First, conservatives will be more attuned to modern societal norms that are remnants of America’s past sins. An increased awareness will inevitably encourage patience over impetuousness, as well as illuminate alternative, superior pathways to achieve goals amenable to conservative values. A judge, for example, will reinforce equality under the law by taking additional measures to ensure a sentence given to a black defendant matches sentences given for the same crime when committed by white defendants; a police officer will better observe Fourth Amendment rights by confirming whether his or her suspicion is in fact reasonable and articulable, or simply the result of an unfair personal prejudice.
Second, black Americans will be more inclined to understand conservativism as the ideology most suited for human flourishing. Although conservatives often have admirable intentions in stressing the need for “color-blindness”—or the total disregard for skin color in all social interactions—the constraints of reality serve as a reminder that human advancement is not confined to a vacuum. Once conservatives demonstrate an appreciation for the role of history in modern race relations, black people will more easily distinguish true conservatism—small government, a strong national defense, and free enterprise—from the absurd caricature oftpainted by guileful members of the media and the far left.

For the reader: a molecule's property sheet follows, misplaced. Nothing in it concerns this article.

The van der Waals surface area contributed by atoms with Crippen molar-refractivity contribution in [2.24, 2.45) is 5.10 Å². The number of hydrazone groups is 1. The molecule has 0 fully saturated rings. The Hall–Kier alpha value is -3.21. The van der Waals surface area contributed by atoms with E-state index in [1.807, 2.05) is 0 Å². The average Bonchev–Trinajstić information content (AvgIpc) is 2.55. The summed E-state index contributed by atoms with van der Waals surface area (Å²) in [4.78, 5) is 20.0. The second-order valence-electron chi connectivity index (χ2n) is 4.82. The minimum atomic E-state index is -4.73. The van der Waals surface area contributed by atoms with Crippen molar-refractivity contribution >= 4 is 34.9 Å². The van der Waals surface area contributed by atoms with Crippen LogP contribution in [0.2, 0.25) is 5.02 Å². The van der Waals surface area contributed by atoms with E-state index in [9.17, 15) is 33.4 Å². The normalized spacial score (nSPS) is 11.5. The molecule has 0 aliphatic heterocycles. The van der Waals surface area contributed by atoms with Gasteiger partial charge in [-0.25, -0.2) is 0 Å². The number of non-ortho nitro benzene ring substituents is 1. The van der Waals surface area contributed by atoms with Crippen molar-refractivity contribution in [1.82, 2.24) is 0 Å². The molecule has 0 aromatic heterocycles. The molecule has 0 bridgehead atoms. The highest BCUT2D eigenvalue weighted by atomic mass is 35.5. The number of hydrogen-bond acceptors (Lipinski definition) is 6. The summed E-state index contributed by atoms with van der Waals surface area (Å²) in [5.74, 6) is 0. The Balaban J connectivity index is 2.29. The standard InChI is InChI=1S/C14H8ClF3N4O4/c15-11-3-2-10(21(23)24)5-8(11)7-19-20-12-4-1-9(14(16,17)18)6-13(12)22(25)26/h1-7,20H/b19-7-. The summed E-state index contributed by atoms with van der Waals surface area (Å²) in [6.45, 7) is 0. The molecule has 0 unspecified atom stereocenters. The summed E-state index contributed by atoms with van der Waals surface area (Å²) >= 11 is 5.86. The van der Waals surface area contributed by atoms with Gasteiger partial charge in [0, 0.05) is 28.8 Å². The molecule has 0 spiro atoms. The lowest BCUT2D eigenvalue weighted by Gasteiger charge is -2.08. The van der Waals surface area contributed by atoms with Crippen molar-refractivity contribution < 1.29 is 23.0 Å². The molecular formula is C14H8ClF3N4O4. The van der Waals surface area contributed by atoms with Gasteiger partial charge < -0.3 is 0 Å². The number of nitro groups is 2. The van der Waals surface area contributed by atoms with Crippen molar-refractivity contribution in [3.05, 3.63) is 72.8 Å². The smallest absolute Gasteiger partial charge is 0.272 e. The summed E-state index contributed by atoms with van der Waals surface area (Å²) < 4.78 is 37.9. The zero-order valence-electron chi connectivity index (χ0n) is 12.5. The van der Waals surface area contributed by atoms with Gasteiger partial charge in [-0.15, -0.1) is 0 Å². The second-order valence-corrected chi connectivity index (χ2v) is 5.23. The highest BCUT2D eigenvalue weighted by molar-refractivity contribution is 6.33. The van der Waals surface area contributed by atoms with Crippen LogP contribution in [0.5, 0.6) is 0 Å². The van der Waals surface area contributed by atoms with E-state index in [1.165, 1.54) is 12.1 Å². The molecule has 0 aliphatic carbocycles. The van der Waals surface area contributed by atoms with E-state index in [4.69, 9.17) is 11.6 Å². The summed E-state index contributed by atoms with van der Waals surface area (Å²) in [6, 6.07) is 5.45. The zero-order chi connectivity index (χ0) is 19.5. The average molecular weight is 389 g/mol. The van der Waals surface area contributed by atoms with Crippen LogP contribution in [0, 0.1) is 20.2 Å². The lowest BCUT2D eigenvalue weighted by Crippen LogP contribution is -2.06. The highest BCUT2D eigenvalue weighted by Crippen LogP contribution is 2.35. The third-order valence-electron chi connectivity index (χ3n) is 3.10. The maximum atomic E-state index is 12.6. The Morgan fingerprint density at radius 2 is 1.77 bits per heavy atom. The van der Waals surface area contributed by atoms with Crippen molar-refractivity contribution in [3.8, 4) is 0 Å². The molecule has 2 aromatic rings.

Critically, of course, such empathy cannot be achieved through the force of law. The act of embracing empathy must be voluntary; anything less breeds resentment, deprives the ignorant of the opportunity to learn from moral discourse, and transforms a basic problem of trust into a needless fight over the role of government. For this reason, conservatives are right to oppose short-sighted ideas such as race-based preferences in admissions, reparations, and other forms of state-sponsored racial discrimination (never mind that enshrining racial bias in law is patently unwise, as nebulous compensation for past harms easily lends itself to unjust retribution; it is also, in the American context, tragically ironic).
The challenge for conservatives is not intellectual or academic in nature; the Declaration of Independence and the Constitution are not, nor have they ever been, pro-slavery documents. To say otherwise is to accuse Abraham Lincoln, Frederick Douglass, and Martin Luther King, Jr. of unabashed fraud. Instead, conservatives’ task is an exercise in cultural empathy—specifically, achieving a sentient understanding that many black Americans are still struggling to overcome the damages both tangible and intangible of transgenerational cruelty. Conservatives must look past the riots and media-fueled hysteria and see the tremendous pain borne by our American brothers and sisters. To do so is not “appeasement”—we are not at war. Nor is it a betrayal of conservatism. It is, rather, a historic opportunity to bridge the divide between white and black America and finally eradicate the careworn ancestral distrust between two fundamentally good peoples.
Thomas Wheatley is a weekly contributor to the Washington Post and a student at the Antonin Scalia Law School in Arlington, Virginia. As a conservative writer, his work has appeared in outlets such as Fox News, The Hill, the Washington Times, the Daily Caller, and American Thinker. Follow him on Twitter @TNWheatley.